Mentors are cited as state program difference-maker

By CHRISTY ARMSTRONG christy.armstrong@clevelandbanner.com
Posted 5/24/17

The statewide Tennessee Promise scholarship program is seeing some pretty good results, officials say.

Leaders with tnAchieves, the organization which facilitates the program in much of the …

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Mentors are cited as state program difference-maker

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The statewide Tennessee Promise scholarship program is seeing some pretty good results, officials say.

Leaders with tnAchieves, the organization which facilitates the program in much of the state, visited Cleveland State Community College Tuesday to give an update.

Krissy DeAlejandro, tnAchieve’s executive director, and Graham Thomas, deputy director of engagement and partnerships, shared the secret to their success.

“We could not be having the success that we have without our mentor program,” DeAlejandro said.

The Tennessee Promise scholarship is a last-dollar scholarship that covers tuition for students with tuition at the state’s community colleges, Colleges of Applied Technology and select four-year colleges which offer two-year programs.

In exchange for the scholarship money, students take part in community service each semester. Each student is also paired with a mentor who reminds him or her of deadlines and can answer questions about the college experience.

The tnAchieves organization facilitates this by registering students and mentors for the Tennessee Promise program and helping them as they navigate the program’s requirements.

DeAlejandro praised Bradley County for having a good number of students participating in the program.

There were 668 Bradley County students from the high school Class of 2015 who enrolled in college as part of the first Tennessee Promise class in Fall 2015. Of those, 468 returned to college for their second year.

That amounts to about a 70 percent retention rate, which DeAlejandro said is “very good.” She added there is also a 70 percent retention rate statewide.

The introduction of the Tennessee Promise scholarship program has also increased the rate of students going to college by 4.6 percent statewide.

Bradley County also saw a 3 percent increase, which DeAlejandro said is actually better than expected. Because a similar program called BradleyAchieves existed before tnAchieves began working with local students, they did not anticipate much of an increase.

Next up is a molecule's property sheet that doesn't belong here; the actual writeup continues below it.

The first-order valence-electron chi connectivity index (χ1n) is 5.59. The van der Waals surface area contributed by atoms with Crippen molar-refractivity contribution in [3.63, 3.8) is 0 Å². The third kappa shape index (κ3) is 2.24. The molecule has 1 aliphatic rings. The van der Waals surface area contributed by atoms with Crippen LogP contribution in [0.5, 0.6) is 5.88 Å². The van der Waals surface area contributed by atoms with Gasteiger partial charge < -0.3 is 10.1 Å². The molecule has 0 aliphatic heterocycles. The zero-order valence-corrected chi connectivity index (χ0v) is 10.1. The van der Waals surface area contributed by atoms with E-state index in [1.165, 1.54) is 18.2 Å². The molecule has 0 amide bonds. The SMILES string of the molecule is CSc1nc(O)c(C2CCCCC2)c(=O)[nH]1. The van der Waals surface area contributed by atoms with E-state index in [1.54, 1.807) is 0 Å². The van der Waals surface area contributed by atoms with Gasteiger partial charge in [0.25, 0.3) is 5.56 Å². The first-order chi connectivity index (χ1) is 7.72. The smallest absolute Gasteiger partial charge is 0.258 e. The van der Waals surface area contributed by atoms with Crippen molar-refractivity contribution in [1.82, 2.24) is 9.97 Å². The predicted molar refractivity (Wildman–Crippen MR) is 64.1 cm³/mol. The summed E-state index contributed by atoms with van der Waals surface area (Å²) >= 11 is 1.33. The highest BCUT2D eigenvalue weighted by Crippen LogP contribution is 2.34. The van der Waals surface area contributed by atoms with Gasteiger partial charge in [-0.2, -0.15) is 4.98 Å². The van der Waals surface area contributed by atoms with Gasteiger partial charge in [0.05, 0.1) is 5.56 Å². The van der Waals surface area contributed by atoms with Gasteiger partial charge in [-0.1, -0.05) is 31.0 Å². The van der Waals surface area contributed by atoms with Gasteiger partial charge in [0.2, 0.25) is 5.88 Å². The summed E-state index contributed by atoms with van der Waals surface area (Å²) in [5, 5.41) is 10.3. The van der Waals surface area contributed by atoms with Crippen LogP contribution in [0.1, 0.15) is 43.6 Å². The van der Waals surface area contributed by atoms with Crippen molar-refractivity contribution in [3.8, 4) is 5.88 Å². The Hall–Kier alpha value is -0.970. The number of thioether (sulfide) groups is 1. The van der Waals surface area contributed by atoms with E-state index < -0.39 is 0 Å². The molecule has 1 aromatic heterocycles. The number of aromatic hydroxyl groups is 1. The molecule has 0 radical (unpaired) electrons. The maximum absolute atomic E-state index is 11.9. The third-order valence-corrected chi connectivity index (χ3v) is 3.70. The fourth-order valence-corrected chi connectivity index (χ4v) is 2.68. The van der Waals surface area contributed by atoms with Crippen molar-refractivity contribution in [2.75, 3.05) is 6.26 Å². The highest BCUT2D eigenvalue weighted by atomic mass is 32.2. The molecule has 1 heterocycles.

She credits the introduction of the Tennessee Promise scholarship with changing how students feel about going to college.

“Everyone in Tennessee now talks about where — not if — they are going to college,” DeAlejandro said.

Because students in the program have been doing community service, she explained the program is also having an effect on the students’ communities.

As of this April, students statewide have given a million hours of service to their communities. Students in Bradley County have given 15,667 hours of community service so far.

Numbers like these are getting the attention of officials all over the country, DeAlejandro said.

While she noted other state governments have launched last-dollar scholarship programs for students, DeAlejandro noted Tennessee has a “secret weapon” — mentors.

Mentors with tnAchieves are adults 21 and older who remind students of deadlines and make themselves available to answer students’ questions.

These volunteers spend “about an hour a month” working with students, but Thomas stressed the small time commitment can be “really impactful.” 

“They are a big difference-maker for students,” Thomas said.

He explained some of the students taking advantage of Tennessee Promise are first-generation college students, making the support all the more valuable.

Mentors are now being recruited to help students graduating from high school as part of the Class of 2018.

Thomas said an estimated 9,000 mentors statewide are needed to work with the next class. Some 180 volunteers are expected to be needed in Bradley County alone.

For more information or to sign up, visit https://tnachieves.org/.

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